Companies continue to put substantial resources into employee training programs with the hope that these programs will prepare their employees for jobs now and in the future. For example, AT&T is starting to retrain its entire workforce as it transitions from phone lines to the cloud.
In an article for the Wall Street Journal titled, “AT&T’s Ambitious Effort to Retrain More than 100,000 Workers,” Rachel King writes:
As AT&T Inc. takes on a massive effort to transform its technology infrastructure, the company is trying to give workers new skills for the new environment…The scale of the effort is unusual as many companies today tend to lay off employees when their technology skills become obsolete and hire new employees with the new skills. AT&T is an example of a company that’s trying something different in an effort to close the U.S. digital skills gap, where demand for highly-skilled tech jobs outstrips the supply of qualified workers.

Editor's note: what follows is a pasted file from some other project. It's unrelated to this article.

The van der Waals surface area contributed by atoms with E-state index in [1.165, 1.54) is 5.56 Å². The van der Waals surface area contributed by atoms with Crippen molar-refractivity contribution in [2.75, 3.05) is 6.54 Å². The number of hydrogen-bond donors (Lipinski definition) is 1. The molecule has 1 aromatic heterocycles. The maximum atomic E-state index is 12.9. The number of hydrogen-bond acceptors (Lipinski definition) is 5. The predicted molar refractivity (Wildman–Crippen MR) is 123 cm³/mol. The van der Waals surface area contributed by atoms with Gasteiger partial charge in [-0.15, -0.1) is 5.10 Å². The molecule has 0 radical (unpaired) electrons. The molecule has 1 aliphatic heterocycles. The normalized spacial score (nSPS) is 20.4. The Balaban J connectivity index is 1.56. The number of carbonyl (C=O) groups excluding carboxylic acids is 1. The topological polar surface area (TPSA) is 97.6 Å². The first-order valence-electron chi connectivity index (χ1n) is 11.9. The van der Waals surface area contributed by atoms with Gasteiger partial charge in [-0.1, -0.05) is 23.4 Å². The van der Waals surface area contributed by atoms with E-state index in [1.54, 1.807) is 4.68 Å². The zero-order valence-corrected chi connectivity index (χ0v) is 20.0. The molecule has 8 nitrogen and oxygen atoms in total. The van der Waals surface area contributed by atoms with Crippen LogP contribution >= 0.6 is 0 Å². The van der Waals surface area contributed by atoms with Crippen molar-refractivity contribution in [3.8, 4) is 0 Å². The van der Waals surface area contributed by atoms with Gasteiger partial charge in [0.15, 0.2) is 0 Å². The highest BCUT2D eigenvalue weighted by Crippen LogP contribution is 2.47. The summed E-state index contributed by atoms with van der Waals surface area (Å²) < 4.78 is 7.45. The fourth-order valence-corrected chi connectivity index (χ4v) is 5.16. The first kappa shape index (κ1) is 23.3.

The problem with AT&T’s approach to change is that training isn’t learning. Formal training programs, including online classes, do not transfer into performance improvement unless the organization culture is aligned. That is, goals are clear, expectations are high, managers are supportive, practice is immediate and frequent, and learners are held accountable for results.
Rachel King interviewed me for her article about AT&T and included this quote:
The success that AT&T will see overall depends largely on how the program is implemented, said Stephen J. Gill, co-owner of Learning to Be Great, a firm which helps companies create a learning culture. Skills learned in online classes need to be reinforced on the job by managers, he said. “Whether the training program will translate to AT&T preparing employees for the future is a leap of faith,” he added.
I would argue that companies like AT&T can't depend on faith. They need to be very intentional about learning, not training. The culture of these large, long-standing organizations is typically one of command-and-control management, hierarchical decision-making, silos of work, and fear of failure. This is not an environment conducive to learning and applying that learning on the job. Training is nice, but learning is what the company needs.